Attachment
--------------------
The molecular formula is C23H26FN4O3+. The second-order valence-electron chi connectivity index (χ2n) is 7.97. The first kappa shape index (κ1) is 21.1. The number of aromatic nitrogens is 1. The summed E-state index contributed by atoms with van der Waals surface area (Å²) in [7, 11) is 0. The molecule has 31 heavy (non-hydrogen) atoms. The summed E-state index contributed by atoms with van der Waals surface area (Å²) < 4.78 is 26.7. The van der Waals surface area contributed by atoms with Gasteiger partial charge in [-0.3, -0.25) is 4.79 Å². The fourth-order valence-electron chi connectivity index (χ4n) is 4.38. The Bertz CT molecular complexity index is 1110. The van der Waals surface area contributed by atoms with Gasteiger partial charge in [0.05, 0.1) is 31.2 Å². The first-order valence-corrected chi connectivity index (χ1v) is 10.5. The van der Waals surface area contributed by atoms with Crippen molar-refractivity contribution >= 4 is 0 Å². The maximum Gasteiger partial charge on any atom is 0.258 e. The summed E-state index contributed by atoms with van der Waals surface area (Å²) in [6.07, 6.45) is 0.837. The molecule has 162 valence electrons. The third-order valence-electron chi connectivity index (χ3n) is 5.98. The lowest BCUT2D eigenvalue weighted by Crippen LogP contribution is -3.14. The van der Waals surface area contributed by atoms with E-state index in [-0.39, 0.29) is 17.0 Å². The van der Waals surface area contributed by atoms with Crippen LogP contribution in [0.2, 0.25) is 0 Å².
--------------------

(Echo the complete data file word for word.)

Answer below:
The molecular formula is C23H26FN4O3+. The second-order valence-electron chi connectivity index (χ2n) is 7.97. The first kappa shape index (κ1) is 21.1. The number of aromatic nitrogens is 1. The summed E-state index contributed by atoms with van der Waals surface area (Å²) in [7, 11) is 0. The molecule has 31 heavy (non-hydrogen) atoms. The summed E-state index contributed by atoms with van der Waals surface area (Å²) < 4.78 is 26.7. The van der Waals surface area contributed by atoms with Gasteiger partial charge in [-0.3, -0.25) is 4.79 Å². The fourth-order valence-electron chi connectivity index (χ4n) is 4.38. The Bertz CT molecular complexity index is 1110. The van der Waals surface area contributed by atoms with Gasteiger partial charge in [0.05, 0.1) is 31.2 Å². The first-order valence-corrected chi connectivity index (χ1v) is 10.5. The van der Waals surface area contributed by atoms with Crippen molar-refractivity contribution >= 4 is 0 Å². The maximum Gasteiger partial charge on any atom is 0.258 e. The summed E-state index contributed by atoms with van der Waals surface area (Å²) in [6.07, 6.45) is 0.837. The molecule has 162 valence electrons. The third-order valence-electron chi connectivity index (χ3n) is 5.98. The lowest BCUT2D eigenvalue weighted by Crippen LogP contribution is -3.14. The van der Waals surface area contributed by atoms with E-state index in [-0.39, 0.29) is 17.0 Å². The van der Waals surface area contributed by atoms with Crippen LogP contribution in [0.2, 0.25) is 0 Å².